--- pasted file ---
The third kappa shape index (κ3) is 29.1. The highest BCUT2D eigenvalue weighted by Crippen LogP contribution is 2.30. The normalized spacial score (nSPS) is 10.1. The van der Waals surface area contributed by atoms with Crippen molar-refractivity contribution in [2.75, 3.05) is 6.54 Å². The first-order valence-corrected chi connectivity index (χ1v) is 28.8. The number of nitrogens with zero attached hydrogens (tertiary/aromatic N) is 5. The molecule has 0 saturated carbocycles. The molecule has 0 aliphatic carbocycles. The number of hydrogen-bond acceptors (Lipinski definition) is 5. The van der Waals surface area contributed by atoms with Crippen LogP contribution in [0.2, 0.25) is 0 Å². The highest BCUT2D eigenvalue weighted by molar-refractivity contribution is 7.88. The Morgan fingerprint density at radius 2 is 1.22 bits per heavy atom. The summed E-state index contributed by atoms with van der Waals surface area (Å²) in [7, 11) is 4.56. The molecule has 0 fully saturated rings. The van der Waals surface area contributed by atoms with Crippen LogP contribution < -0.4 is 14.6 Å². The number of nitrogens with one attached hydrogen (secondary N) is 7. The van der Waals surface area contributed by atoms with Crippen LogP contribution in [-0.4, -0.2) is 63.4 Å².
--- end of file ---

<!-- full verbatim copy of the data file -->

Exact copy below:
The third kappa shape index (κ3) is 29.1. The highest BCUT2D eigenvalue weighted by Crippen LogP contribution is 2.30. The normalized spacial score (nSPS) is 10.1. The van der Waals surface area contributed by atoms with Crippen molar-refractivity contribution in [2.75, 3.05) is 6.54 Å². The first-order valence-corrected chi connectivity index (χ1v) is 28.8. The number of nitrogens with zero attached hydrogens (tertiary/aromatic N) is 5. The molecule has 0 saturated carbocycles. The molecule has 0 aliphatic carbocycles. The number of hydrogen-bond acceptors (Lipinski definition) is 5. The van der Waals surface area contributed by atoms with Crippen LogP contribution in [0.2, 0.25) is 0 Å². The highest BCUT2D eigenvalue weighted by molar-refractivity contribution is 7.88. The Morgan fingerprint density at radius 2 is 1.22 bits per heavy atom. The summed E-state index contributed by atoms with van der Waals surface area (Å²) in [7, 11) is 4.56. The molecule has 0 fully saturated rings. The van der Waals surface area contributed by atoms with Crippen LogP contribution < -0.4 is 14.6 Å². The number of nitrogens with one attached hydrogen (secondary N) is 7. The van der Waals surface area contributed by atoms with Crippen LogP contribution in [-0.4, -0.2) is 63.4 Å².